Markets, whether large or small, keep communities thriving. But conflicts, disasters and a lack of infrastructure can prevent people from conducting the daily transactions on which all growth and progress depend. Around the world, Mercy Corps discovers why commerce is stuck.
In some places, manufacturers need loans to purchase equipment and young people desire job skills. In others, key transportation routes to market must be rebuilt or farmers require better storage to keep their inventory fresh until sold.
Our economic development projects provide financing, equipment, training or technical support. These projects help people find jobs, build their businesses, supply their communities with the goods they need —and improve their lives.
All stories about Economic opportunity
Needs Grow As Economic Crisis Spreads
How is the economic crisis affecting you? Most of us are feeling it in some way. We're thinking harder about what we can afford and what we can do without. Routine purchases a few months ago now seem unnecessary or out of financial reach.
Uganda: From our photo library: An 'Easter egg' from Uganda
Staff members send me photos they've come across pretty regularly. The special ones I call "Easter eggs" because they're such a pleasant discovery.
Haiti: Bringing help to Haiti’s rural economy
An estimated 90,000 earthquake survivors fled Port-au-Prince to Haiti’s Central Plateau. Even before the quake, this was one of the country’s poorest regions. Its agricultural economy has suffered from environmental degradation and poor infrastructure.
Tajikistan: Sewing for success
Last week I visited Mercy Corps’ first youth employment project to get started under the Tajikistan Stability Enhancement Program, the program I’m assisting with this summer. In the sweltering heat, we entered a small room with five girls working away on sewing machines.
Indonesia: Video: Our Work in Jakarta
There are so many ways to know whether a project could really have an impact in communities that we work in. The most frequent method use is, of course, conduct a base line assessment (output: numbers) and then conduct the end line assessment (output: numbers) and compare the two of them.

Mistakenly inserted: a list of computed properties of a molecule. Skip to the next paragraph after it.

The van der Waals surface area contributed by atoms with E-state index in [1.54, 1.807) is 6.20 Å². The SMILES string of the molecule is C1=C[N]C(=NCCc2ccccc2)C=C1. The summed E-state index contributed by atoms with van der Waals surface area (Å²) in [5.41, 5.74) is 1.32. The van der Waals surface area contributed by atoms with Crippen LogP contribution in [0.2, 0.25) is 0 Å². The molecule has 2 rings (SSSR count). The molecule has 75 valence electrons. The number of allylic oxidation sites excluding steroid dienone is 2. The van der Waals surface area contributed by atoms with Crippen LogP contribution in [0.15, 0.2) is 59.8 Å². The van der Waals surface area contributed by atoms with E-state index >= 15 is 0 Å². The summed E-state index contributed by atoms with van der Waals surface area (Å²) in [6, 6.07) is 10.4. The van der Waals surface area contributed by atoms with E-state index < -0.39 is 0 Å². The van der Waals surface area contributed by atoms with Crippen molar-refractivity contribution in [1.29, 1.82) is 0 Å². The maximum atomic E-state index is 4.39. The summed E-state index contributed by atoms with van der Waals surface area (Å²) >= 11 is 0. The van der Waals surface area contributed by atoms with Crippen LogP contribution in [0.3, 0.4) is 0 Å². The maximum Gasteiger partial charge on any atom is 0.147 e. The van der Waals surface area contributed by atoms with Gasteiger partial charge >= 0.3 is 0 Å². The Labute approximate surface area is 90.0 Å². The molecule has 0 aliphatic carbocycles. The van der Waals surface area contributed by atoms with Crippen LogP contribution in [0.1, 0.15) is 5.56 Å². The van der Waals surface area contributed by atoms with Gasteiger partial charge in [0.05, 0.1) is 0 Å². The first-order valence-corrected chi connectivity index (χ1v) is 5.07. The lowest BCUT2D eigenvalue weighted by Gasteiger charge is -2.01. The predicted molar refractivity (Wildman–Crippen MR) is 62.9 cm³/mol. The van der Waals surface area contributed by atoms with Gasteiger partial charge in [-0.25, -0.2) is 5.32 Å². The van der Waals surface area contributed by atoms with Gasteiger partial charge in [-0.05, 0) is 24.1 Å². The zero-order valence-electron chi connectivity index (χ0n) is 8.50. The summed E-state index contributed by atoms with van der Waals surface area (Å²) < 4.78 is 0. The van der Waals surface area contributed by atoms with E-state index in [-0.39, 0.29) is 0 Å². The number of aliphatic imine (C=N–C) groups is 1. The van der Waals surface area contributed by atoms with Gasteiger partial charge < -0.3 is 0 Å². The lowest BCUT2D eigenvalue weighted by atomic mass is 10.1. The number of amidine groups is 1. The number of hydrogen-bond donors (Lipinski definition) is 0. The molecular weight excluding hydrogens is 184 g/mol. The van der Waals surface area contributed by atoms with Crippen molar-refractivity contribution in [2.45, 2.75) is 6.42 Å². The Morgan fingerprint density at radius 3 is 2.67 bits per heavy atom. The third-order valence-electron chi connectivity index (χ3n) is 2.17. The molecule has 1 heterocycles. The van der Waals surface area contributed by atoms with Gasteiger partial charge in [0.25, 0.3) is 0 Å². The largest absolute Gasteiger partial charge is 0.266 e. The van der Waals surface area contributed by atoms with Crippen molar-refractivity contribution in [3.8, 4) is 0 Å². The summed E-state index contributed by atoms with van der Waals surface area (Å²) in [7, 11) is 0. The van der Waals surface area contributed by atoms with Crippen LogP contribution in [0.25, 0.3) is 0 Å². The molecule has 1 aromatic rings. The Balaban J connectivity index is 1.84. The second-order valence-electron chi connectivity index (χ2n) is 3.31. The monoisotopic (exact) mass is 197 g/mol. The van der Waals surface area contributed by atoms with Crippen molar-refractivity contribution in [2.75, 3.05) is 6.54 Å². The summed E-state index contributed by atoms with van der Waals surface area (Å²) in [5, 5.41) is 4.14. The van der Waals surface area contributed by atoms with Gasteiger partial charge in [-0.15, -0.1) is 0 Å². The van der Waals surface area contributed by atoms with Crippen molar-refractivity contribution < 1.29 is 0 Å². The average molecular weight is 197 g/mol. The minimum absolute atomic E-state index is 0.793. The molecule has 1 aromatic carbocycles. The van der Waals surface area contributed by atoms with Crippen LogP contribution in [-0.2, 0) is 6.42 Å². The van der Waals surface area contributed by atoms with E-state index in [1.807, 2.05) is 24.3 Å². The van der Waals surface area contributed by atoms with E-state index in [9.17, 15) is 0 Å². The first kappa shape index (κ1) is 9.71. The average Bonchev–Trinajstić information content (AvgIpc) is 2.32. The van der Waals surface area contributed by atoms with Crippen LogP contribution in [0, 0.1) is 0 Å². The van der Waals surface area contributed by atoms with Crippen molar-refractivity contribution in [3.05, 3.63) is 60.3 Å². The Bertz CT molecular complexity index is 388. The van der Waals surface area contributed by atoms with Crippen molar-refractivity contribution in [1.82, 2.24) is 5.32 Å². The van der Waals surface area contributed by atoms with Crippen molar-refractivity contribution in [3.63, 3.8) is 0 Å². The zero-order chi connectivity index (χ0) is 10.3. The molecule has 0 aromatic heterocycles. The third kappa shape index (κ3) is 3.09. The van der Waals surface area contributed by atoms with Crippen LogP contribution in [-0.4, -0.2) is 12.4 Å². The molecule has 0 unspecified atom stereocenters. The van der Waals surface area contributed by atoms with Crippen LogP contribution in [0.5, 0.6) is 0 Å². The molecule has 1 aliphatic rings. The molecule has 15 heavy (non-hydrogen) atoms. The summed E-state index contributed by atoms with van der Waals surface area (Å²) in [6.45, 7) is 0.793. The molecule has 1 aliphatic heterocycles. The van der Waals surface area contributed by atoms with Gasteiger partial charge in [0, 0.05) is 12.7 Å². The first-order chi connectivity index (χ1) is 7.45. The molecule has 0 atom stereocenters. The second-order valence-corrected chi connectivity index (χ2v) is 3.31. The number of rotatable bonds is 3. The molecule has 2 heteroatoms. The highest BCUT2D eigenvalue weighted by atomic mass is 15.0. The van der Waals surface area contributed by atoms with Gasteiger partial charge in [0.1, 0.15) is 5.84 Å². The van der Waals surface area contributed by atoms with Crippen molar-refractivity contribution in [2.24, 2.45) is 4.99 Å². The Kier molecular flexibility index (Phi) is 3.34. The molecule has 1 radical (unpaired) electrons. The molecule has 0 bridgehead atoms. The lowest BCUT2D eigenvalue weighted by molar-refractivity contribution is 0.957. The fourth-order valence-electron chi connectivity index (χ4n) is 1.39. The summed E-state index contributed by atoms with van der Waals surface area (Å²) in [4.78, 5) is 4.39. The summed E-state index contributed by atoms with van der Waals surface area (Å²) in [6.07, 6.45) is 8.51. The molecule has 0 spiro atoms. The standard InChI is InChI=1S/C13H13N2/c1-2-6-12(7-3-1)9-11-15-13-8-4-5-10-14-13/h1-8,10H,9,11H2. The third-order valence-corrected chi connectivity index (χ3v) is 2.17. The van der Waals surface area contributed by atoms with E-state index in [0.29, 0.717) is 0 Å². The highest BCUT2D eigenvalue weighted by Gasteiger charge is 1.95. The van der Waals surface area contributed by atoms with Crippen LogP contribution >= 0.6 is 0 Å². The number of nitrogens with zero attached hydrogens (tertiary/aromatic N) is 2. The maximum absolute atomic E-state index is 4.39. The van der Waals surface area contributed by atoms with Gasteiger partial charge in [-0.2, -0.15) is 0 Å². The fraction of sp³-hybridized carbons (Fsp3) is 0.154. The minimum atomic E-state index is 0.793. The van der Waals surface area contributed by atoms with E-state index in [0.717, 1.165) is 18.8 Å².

Mongolia: D-z-u-d spells "disaster" for Mongolian herders
Ever heard of a "dzud"? It's pronounced zuhd, and it's an extraordinarily harsh Mongolian winter -- the kind where temperatures plummet, animals freeze to death, and you can enter your house only through the roof because that's how high the snow is.
Kyrgyzstan: Πepexóд (Transitions)
We were flying from London to Bishkek, Kyrgyzstan via Almatay, Kazakhstan. I was in a semi-conscious airplane daze when my Kazakh neighbor tapped me on the shoulder, pointing out the right side of the plane.
Haiti: Encouraging small business in Haiti
Although I've sort of always known that one day I would come to work in Haiti, January 12 made me realize that the time was now.
Indonesia: Video: MBAs in action
It’s midnight in the slums of Jakarta. Four intrepid Ivy League co-eds, armed only with a video camera, tiptoe down a dark alley towards a door cracked open just enough to reveal the orange glow of a light within…
Haiti: In the lakou, under a mango tree
Outside of the town of Mirebalais, in Haiti's Central Plateau, we visit the small community of Sarazin. We are here to do a community mobilization — the first step in engaging a community in a cash-for-work project.